These questions which we lust to ask about the future are a confession of sin. God has no answer for them. No answer in words can reply to a question of things. It is not in an arbitrary "decree of God," but in the nature of man, that a veil shuts down on the facts of to-morrow; for the soul will not have us read any other cipher than that of cause and effect.
By this veil, which curtains events, it instructs the children of men to live in to-day. The only mode of obtaining an answer to these questions of the senses is to forego all low curiosity, and, accepting the tide of being which floats us into the secret of nature, work and live, work and live, and all unawares the advancing soul has built and forged for itself a new condition, and the question and the answer are one.
Ralph Waldo Emerson, The Over Soul

After a week’s hiatus for personal respite, I am returning to writing this week with a pause in what will be our lengthy treatment of the topic of principles-based ethics to examine one of the most vexing and immovable facts of life: uncertainty.

Life is change. Every atom in the universe is moving, and therefore the entirety of the universe changes unceasingly. The inherency of change to existence produces questions that have no definitive answers:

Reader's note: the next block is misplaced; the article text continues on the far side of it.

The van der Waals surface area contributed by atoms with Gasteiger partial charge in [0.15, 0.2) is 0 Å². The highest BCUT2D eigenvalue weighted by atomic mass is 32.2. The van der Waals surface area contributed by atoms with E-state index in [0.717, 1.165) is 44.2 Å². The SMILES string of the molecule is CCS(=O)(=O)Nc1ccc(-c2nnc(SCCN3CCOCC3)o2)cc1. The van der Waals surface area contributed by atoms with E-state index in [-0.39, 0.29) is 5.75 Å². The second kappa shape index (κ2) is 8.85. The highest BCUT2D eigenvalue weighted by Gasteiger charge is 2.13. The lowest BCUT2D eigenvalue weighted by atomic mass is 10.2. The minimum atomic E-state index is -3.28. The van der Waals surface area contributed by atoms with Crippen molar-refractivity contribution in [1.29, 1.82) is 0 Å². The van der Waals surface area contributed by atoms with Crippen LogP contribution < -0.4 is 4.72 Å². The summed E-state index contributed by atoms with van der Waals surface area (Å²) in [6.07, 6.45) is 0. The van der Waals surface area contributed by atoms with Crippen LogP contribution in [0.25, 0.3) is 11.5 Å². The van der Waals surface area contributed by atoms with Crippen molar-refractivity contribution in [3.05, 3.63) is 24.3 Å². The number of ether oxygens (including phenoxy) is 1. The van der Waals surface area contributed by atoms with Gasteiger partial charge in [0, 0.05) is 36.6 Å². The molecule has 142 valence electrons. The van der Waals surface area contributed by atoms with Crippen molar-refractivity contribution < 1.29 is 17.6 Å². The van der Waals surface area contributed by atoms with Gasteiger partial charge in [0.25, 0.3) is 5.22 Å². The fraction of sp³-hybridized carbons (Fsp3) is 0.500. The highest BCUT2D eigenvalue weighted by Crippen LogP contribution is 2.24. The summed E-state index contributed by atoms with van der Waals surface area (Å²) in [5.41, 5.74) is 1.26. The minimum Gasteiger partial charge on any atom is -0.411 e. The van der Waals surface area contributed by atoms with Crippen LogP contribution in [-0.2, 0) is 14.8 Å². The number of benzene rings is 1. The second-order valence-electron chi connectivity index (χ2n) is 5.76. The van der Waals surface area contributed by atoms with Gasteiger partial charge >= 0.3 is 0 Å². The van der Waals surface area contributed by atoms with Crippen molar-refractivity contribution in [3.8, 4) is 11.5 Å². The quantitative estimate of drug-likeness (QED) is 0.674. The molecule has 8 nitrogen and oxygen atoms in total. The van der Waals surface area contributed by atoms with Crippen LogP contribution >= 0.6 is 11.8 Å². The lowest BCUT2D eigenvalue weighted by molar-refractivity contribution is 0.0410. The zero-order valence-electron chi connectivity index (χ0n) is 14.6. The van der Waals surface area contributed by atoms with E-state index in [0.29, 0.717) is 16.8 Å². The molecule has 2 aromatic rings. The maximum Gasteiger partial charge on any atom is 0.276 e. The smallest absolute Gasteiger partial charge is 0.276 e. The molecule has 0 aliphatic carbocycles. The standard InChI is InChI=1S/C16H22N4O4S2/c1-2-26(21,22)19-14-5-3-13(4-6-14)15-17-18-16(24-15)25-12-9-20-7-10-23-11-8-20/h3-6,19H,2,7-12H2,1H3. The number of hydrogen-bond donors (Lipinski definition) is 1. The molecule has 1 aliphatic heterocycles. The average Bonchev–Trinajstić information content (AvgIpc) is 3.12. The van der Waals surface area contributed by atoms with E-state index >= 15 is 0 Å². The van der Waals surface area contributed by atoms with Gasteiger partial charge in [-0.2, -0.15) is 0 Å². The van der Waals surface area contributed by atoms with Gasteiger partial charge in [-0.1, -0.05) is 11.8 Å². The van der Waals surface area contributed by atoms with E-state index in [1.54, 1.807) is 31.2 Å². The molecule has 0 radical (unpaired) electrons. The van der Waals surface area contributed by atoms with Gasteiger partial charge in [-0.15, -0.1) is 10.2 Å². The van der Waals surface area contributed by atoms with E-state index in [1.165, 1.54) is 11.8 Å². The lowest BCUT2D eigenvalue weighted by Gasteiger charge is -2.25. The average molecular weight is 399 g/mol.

Is the future fixed and determined? If so, is it determined by mechanistic laws of physics in which every event was caused inevitably by the immediately preceding event? Or is it determined by the fatalistic fantasy of divinity, whether benevolent or malevolent?

If it is not determined, how do we understand the indeterminacy? Does it mean that anything can happen from one moment to the next? Does it mean we are completely on our own, the victims of our own choices and ignorance?

What else could it mean?

In either case, a determined universe, or an indeterminate one leaves us with the same practical reality: we don’t know what comes next, and we know even less about what comes much later. If events are mechanistically determined, we lack sufficient understanding of the mechanism to be able to predict the future. If the future is indeterminate, we have no way of ever becoming able to predict it.

Thus, whether we have truly ‘free will’ or not is almost as irrelevant of a question as it is an unanswerable one. We act as if our decisions make a difference, and we are all always striving to match our actions to what we expect will lead to developments or changes that we want and prevent changes and developments we do not want.

We all do this to some degree unsuccessfully because the complexity involved is not only material complexity, for which quantitative calculation is possible to some degree, but is also the collective set of actions of other conscious beings, for which measurement and calculation are entirely impossible.

I can hardly calculate how I myself will feel about something in the future, much less how anybody else will feel.